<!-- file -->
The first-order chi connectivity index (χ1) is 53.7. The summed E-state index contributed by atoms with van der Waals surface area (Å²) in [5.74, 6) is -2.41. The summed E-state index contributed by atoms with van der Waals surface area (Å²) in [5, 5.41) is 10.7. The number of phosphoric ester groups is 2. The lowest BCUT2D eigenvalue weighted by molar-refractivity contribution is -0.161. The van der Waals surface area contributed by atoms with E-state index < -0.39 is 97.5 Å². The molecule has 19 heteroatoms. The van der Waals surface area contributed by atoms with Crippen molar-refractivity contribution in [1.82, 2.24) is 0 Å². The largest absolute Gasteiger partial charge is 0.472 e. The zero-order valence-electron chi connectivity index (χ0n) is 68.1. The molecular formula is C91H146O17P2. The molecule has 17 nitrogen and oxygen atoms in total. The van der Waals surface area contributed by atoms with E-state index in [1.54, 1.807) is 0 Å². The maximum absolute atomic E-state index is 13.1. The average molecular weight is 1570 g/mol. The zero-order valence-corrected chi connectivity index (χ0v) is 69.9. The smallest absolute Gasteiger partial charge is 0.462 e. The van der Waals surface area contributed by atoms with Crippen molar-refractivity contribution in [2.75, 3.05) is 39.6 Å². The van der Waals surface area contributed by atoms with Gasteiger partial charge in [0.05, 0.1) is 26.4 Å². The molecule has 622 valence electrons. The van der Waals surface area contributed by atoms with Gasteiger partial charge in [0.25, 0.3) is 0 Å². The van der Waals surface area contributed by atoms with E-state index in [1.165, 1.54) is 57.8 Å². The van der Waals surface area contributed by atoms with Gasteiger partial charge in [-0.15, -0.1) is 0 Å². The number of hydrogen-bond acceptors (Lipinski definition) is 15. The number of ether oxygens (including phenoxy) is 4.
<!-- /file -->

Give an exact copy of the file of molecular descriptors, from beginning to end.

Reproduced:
The first-order chi connectivity index (χ1) is 53.7. The summed E-state index contributed by atoms with van der Waals surface area (Å²) in [5.74, 6) is -2.41. The summed E-state index contributed by atoms with van der Waals surface area (Å²) in [5, 5.41) is 10.7. The number of phosphoric ester groups is 2. The lowest BCUT2D eigenvalue weighted by molar-refractivity contribution is -0.161. The van der Waals surface area contributed by atoms with E-state index < -0.39 is 97.5 Å². The molecule has 19 heteroatoms. The van der Waals surface area contributed by atoms with Crippen molar-refractivity contribution in [1.82, 2.24) is 0 Å². The largest absolute Gasteiger partial charge is 0.472 e. The zero-order valence-electron chi connectivity index (χ0n) is 68.1. The molecular formula is C91H146O17P2. The molecule has 17 nitrogen and oxygen atoms in total. The van der Waals surface area contributed by atoms with E-state index in [1.54, 1.807) is 0 Å². The maximum absolute atomic E-state index is 13.1. The average molecular weight is 1570 g/mol. The zero-order valence-corrected chi connectivity index (χ0v) is 69.9. The smallest absolute Gasteiger partial charge is 0.462 e. The van der Waals surface area contributed by atoms with Crippen molar-refractivity contribution in [2.75, 3.05) is 39.6 Å². The van der Waals surface area contributed by atoms with Gasteiger partial charge in [0.05, 0.1) is 26.4 Å². The molecule has 622 valence electrons. The van der Waals surface area contributed by atoms with Gasteiger partial charge in [0.25, 0.3) is 0 Å². The van der Waals surface area contributed by atoms with E-state index in [1.165, 1.54) is 57.8 Å². The van der Waals surface area contributed by atoms with Gasteiger partial charge in [-0.15, -0.1) is 0 Å². The number of hydrogen-bond acceptors (Lipinski definition) is 15. The number of ether oxygens (including phenoxy) is 4.